5 Negative Workplace Emotions and Their Effects on Us
How to deal with negative emotions at work
Posted March 31, 2016
We spend a large part of our lives at work, and careers can be both a source of positive emotions (e.g., happiness, feelings of accomplishment and belonging, etc.), and a source of negative emotions and stress. Here are 5 common workplace emotions and strategies to manage them.
Anger. Workplace anger can result from frustration, interpersonal conflicts with bosses or coworkers, and unfair treatment. Anger at work can lead to irrational behavior, such as explosive outbursts, or threatening to, or actually quitting one’s job. One key for managing workplace anger is to remove yourself from the situation and letting your anger subside. Then, when calmer, you can take more rational steps in dealing with the situation that made you angry in the first place.
Envy. It is very common to envy the accomplishments and rewards given to fellow coworkers. Equity theory says that we are all motivated by a sense of fairness/equity, and that this can spur us to work harder so that we also can earn those rewards, like pay raises and promotions. Unfortunately, workplace rewards aren’t always distributed fairly, and this can lead to negative emotional reactions, including envy. The key in dealing with envy is to analyze the situation and make sure that when you are comparing yourself to others that you are using the right “comparison others.” For example, you can’t compare yourself directly to someone with more experience, education, or service time.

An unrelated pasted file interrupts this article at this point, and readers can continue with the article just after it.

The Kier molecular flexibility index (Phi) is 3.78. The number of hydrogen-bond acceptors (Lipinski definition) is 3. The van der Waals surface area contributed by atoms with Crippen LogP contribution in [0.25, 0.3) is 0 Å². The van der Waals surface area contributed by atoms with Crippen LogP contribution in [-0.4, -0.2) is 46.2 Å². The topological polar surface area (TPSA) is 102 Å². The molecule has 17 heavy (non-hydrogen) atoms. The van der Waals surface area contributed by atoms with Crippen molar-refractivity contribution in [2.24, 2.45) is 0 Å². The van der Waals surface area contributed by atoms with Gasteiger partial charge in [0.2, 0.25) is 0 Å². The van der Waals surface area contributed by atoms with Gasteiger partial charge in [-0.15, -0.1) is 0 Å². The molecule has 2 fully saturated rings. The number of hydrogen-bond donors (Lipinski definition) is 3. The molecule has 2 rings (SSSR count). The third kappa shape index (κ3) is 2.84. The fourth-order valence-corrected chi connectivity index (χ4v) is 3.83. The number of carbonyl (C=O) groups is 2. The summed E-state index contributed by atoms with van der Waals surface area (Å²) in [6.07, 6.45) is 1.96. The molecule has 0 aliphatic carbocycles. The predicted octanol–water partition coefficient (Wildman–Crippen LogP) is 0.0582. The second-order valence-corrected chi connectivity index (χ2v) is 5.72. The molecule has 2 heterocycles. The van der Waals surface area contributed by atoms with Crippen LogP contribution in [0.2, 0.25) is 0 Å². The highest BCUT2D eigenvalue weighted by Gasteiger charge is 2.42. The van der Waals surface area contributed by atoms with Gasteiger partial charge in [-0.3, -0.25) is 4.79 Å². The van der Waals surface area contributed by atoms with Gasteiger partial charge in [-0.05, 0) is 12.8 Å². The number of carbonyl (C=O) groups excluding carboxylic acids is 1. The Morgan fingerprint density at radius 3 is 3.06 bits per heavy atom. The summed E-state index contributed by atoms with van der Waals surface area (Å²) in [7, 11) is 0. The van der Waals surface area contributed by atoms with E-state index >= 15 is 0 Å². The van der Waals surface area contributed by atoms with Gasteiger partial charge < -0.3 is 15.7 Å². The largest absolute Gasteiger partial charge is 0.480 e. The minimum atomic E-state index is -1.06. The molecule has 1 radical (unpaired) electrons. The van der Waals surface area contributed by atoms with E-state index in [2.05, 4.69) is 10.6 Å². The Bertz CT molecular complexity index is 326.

Fear. It’s disconcerting to think that fear would be common in the workplace, but risk of losing a job can cause fear and uncertainty. Keeping your resume up-to-date, and exploring other employment possibilities may help keep fear at bay. A punitive supervisor or workplace bully, can also cause fear and high levels of distress in the workplace. Here are some tips on dealing with workplace bullies.
Guilt. If we feel guilty because of an unfinished assignment, or because we have somehow offended a colleague, guilt can actually be a positive, motivating force in the workplace. The best way to eliminate guilt is to meet (or exceed) your demands, and take steps to patch up interpersonal conflicts in the workplace.
Helplessness. A sense of helplessness at work, or a sense of anxiety, is a warning sign that should not be ignored. A sense of helplessness or hopelessness can signal that you are concerned about your career and where it is going, or t could be a sign of depression. In any case, don’t ignore these feelings if they persist. Seek counseling – either to help with managing your feelings, or to help you find a more fulfilling job or career.
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